Larry Hill and his four teammates from Rutgers Business School considered themselves the underdogs leading up to the final round of the RBS Apprentice marketing case competition.

They were designated an alternate twice. And twice, another team dropped out, clearing the way for them to advance in a contest that required the students to develop a marketing plan to boost attendance at a Rutgers women’s basketball game.

Hill and the rest of the Scarlet Raiders team – Wadnes Castelly, Musa Elison, Chinedu Onyema and Tochi Ukaigwe – executed a powerful social media campaign with a catchy hashtag that helped to bring 300 people to the Rutgers Athletic Center when Rutgers faced off against Michigan on Feb. 28. They targeted student organizations and Robert Wood Johnson University Hospital and partnered with the Office of Housing for some added momentum. And the underdogs, who like to repeat a Michael Jordan quote about not letting obstacles stop you, took home the top prize of $5,000.

Nearly two years ago, Coach Vivian Stringer mentioned the possibility of having Rutgers Business School students help promote women’s basketball. Senior Associate Dean and professor Phyllis Siegel, who is a fan, didn’t forget the comment.

She worked with Assistant Head Coach Betsy Yonkman and RBS marketing instructor Erich Toncre to develop a competition that would give students hands-on marketing experience and help rally Rutgers students and the public around women’s basketball.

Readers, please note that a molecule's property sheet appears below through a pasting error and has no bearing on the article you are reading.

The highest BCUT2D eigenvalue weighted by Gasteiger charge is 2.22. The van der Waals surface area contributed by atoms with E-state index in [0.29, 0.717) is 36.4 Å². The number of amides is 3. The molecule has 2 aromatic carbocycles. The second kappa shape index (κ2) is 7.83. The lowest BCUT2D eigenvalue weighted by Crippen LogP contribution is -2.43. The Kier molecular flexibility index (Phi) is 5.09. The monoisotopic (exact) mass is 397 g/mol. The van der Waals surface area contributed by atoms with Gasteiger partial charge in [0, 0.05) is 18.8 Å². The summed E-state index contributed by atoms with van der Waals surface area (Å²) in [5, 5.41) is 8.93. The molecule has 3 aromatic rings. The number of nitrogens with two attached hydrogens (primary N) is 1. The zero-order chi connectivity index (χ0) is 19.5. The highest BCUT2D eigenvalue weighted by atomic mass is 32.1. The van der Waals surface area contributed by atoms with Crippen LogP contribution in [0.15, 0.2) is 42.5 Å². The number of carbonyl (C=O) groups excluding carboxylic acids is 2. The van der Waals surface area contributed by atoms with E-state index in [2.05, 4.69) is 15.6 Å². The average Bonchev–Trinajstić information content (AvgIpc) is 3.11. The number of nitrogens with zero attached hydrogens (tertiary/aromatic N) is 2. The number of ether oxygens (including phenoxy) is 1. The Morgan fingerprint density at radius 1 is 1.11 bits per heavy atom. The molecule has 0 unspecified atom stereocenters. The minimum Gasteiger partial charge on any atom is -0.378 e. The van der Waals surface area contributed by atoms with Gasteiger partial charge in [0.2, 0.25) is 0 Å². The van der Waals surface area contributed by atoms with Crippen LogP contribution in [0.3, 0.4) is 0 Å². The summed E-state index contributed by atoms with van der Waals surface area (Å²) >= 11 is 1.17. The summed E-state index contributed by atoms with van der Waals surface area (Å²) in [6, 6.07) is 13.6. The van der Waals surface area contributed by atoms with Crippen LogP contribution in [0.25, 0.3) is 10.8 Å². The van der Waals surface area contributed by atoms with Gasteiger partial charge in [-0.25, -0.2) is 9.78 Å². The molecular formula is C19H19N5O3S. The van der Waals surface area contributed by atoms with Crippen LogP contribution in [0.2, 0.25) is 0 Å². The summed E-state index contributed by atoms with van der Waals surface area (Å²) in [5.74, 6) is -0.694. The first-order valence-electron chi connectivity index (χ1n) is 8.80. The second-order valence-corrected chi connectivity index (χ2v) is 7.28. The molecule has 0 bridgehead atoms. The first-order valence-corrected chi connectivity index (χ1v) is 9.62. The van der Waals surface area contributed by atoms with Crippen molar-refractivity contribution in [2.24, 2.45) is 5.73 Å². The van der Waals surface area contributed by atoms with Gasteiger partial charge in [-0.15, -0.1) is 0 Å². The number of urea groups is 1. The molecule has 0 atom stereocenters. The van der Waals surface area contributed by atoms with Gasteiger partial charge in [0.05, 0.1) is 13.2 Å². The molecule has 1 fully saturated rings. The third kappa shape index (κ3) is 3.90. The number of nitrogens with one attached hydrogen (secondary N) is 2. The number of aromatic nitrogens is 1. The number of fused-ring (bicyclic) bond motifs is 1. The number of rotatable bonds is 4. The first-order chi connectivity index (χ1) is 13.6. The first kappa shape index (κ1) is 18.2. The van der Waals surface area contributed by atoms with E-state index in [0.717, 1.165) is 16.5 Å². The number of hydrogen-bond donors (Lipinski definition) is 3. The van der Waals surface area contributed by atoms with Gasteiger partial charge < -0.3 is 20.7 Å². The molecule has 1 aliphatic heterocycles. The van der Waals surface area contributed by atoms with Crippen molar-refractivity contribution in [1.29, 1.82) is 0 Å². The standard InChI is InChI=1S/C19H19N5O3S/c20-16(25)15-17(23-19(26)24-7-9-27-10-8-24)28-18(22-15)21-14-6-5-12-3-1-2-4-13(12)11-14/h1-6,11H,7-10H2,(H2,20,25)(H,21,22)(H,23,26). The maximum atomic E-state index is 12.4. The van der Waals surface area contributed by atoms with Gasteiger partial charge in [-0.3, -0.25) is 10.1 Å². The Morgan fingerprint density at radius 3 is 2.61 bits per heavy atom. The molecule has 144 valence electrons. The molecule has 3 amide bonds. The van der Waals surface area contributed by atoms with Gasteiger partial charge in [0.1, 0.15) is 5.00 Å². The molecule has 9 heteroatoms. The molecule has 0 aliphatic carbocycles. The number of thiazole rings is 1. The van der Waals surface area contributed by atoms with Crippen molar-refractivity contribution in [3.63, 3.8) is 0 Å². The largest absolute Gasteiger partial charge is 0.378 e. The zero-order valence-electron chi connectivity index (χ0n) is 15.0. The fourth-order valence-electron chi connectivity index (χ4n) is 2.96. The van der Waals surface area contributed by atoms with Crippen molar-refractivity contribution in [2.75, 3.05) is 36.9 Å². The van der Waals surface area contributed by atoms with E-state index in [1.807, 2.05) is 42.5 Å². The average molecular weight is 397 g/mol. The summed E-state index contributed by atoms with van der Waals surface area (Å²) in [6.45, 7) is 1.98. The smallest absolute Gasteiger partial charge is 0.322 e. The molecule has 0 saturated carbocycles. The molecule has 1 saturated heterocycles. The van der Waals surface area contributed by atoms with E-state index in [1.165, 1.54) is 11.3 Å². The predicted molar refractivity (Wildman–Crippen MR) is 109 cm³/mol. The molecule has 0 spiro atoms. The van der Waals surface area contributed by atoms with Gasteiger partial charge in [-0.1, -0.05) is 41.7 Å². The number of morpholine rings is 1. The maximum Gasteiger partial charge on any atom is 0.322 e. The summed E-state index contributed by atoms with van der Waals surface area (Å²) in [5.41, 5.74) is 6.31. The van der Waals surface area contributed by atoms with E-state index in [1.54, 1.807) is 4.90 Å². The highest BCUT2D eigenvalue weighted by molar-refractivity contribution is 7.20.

Toncre, who served as advisor to the teams, said the competition helped to "transform" the students into marketing professionals. "All the teams had very good ideas," he said. "What set the Scarlet Raiders apart was their execution. They delivered the best outcome in terms of getting fans in the stands."

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Irwin Lerner, former CEO of Hoffmann-La Roche, explains vision for symposium

Irwin Lerner, who created the Lerner Center for the Study of Pharmaceutical Management Issues with his wife Blanche, did an interview last year in which he explained the purpose of the research center and its work, including the annual health care symposium.

Lerner, a former CEO of Hoffmann-LaRoche's U.S. business, said he wanted to foster a deeper understanding of the industry and the opportunities it offers.

With the 2016 health care symposium scheduled for April 20, it seemed like a good time to share Lerner's words.

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